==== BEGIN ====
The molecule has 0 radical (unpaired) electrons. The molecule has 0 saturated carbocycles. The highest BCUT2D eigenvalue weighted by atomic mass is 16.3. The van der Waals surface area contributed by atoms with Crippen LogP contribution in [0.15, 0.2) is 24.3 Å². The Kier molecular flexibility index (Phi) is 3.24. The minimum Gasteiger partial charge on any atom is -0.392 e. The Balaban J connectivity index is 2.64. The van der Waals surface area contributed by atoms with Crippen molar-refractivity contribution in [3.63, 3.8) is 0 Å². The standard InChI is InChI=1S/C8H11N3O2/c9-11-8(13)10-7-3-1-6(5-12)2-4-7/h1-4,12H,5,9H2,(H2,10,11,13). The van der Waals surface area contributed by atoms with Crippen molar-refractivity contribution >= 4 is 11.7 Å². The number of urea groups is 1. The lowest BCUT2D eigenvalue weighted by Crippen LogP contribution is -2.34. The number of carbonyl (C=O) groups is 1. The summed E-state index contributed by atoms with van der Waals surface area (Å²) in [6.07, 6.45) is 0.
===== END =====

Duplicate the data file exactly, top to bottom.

The molecule has 0 radical (unpaired) electrons. The molecule has 0 saturated carbocycles. The highest BCUT2D eigenvalue weighted by atomic mass is 16.3. The van der Waals surface area contributed by atoms with Crippen LogP contribution in [0.15, 0.2) is 24.3 Å². The Kier molecular flexibility index (Phi) is 3.24. The minimum Gasteiger partial charge on any atom is -0.392 e. The Balaban J connectivity index is 2.64. The van der Waals surface area contributed by atoms with Crippen molar-refractivity contribution in [3.63, 3.8) is 0 Å². The standard InChI is InChI=1S/C8H11N3O2/c9-11-8(13)10-7-3-1-6(5-12)2-4-7/h1-4,12H,5,9H2,(H2,10,11,13). The van der Waals surface area contributed by atoms with Crippen molar-refractivity contribution >= 4 is 11.7 Å². The number of urea groups is 1. The lowest BCUT2D eigenvalue weighted by Crippen LogP contribution is -2.34. The number of carbonyl (C=O) groups is 1. The summed E-state index contributed by atoms with van der Waals surface area (Å²) in [6.07, 6.45) is 0.